Why do people glorify senseless consumerism
Summary of Vita activa
The mass and consumer society of the 1950s
The 1950s were characterized by rapid technological development and an almost utopian belief in progress, but also by fear of a possible nuclear war between the two superpowers, the USA and the USSR. The Cold War reached its first climax in the Korean War in the early 1950s. The popular uprising in Hungary against the communist government and the Soviet occupying power in 1956 threatened a further escalation of the conflict. When the Soviet Union succeeded in launching the first satellite into orbit with the Sputnik in 1957, it came as a shock to the West. It was seen as proof that the supposedly backward Soviet Union was technologically equal, if not superior, to the Americans and that it also had ICBMs.
In a time of political turmoil and growing insecurity, material wealth and consumption offered a sense of security. After the traumatic experience of World War II, large parts of the American population oriented themselves towards conservative, bourgeois values. The small family and a home of one's own in the uniform suburbs, the "suburbs", were among the life goals of many people. With the increasing spread of cars, telephones and televisions, technical progress made its way into the everyday life of Americans. In Germany, too, a rapid economic upswing set in after the devastation of the war. The Germans invested diligently in everyday objects such as cars, furniture and electronic devices. The youth protested against the stench of affluence, but by no means by giving up consumption. Coca-Cola, petticoats and jeans embodied freedom and the casual lifestyle associated with America.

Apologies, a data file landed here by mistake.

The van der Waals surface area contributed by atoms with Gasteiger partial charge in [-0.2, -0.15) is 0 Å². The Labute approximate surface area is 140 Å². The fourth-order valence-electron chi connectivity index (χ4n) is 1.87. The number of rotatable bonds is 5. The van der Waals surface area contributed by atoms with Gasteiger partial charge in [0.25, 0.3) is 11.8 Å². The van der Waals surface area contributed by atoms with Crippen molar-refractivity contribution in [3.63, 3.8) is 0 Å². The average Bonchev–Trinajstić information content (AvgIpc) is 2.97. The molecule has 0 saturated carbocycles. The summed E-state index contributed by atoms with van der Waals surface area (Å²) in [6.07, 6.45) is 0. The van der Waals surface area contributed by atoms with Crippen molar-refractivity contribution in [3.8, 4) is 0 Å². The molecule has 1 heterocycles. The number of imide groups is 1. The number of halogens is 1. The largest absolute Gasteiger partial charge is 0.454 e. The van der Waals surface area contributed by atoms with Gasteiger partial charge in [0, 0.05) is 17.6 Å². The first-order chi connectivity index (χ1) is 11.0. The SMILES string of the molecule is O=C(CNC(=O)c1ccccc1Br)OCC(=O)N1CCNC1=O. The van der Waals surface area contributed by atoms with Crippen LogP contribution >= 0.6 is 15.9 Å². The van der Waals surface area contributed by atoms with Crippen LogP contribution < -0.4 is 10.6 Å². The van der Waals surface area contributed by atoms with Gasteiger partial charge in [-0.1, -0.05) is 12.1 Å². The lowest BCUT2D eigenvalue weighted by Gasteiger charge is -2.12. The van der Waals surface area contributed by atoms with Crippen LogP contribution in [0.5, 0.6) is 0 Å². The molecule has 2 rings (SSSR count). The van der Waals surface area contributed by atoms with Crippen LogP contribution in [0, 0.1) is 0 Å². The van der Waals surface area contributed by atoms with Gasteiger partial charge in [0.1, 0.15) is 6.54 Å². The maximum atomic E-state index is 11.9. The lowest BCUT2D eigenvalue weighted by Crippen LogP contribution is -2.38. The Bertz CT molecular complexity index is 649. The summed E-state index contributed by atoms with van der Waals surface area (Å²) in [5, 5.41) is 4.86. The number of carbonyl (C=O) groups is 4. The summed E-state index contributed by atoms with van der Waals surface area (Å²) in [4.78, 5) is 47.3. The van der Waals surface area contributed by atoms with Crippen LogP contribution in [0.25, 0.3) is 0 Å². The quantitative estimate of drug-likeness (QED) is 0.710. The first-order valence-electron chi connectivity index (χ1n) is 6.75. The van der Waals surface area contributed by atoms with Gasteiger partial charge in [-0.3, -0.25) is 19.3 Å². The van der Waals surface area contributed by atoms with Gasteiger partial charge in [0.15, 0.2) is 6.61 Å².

Criticism of modern consumer and mass society did not only begin in the 1950s, but already had a long tradition that went up to Gustave Le Bon, José Ortega y Gasset or Friedrich Nietzsche reached back. 1927 had Martin Heidegger in his main work Being And Time the educated middle class criticism of civilization in a nutshell. In it he expressed his contempt for mass society, which suppresses essential things such as death and transience, loses itself in everyday life and lives in an improper world of alienation.
After finishing her book Elements and origins of total domination In 1951, which dealt with National Socialism and Stalinism, Hannah Arendt planned a book on the totalitarian elements of Marxism. While she refused to examine National Socialism in terms of the history of ideas and thus to revalue it, she found Marxism as an honorable approach and the philosophical examination of it as worthwhile. Karl Marx To take responsibility for Stalinism seemed absurd to her - a delicate position in the USA at the time. In the course of her studies on Marx's theory of work, Arendt came across the further topic of the distinction between Vita activa and Vita contemplativa, which goes back to Aristotle. The originally planned study of Marx and his concept of work expanded into a complex analysis of the Vita activa.
At the same time she dealt with the philosophy of her teacher Martin Heidegger, although his name is never mentioned in the book. After her experiences with National Socialism and after her exile in the USA, Arendt considered Heidegger's retreat into the apolitical ivory tower to be a failure. Arendt himself, who after 1933 had mainly worked practically, politically and socially - in Paris for Jewish aid organizations; as a left, Zionist journalist in the USA - always saw herself as a political theorist. As Vita activa appeared, wrote Arendt in a letter to Heidegger, the book owed him everything and she would have to dedicate it to him if everything had gone normally between them - alluding to his temporary support for National Socialism. The work was published in 1958 in Chicago under the title The human condition published and first appeared in German in 1960 under the title Vita activa or From active life.
Vita activa encountered divided opinions. Critics accused Arendt that her sharp separation between a political and a private sphere was outdated in times when state and society were closely intertwined. Your most prominent student, Richard Sennett, turned against Arendt's dark history of decay of capitalism and pleaded for renewal - but not through political action, but through a stronger handicraft orientation of the people. The East German civil rights movement also referred to Arendt's concept of vita activa in the sense of political participation.
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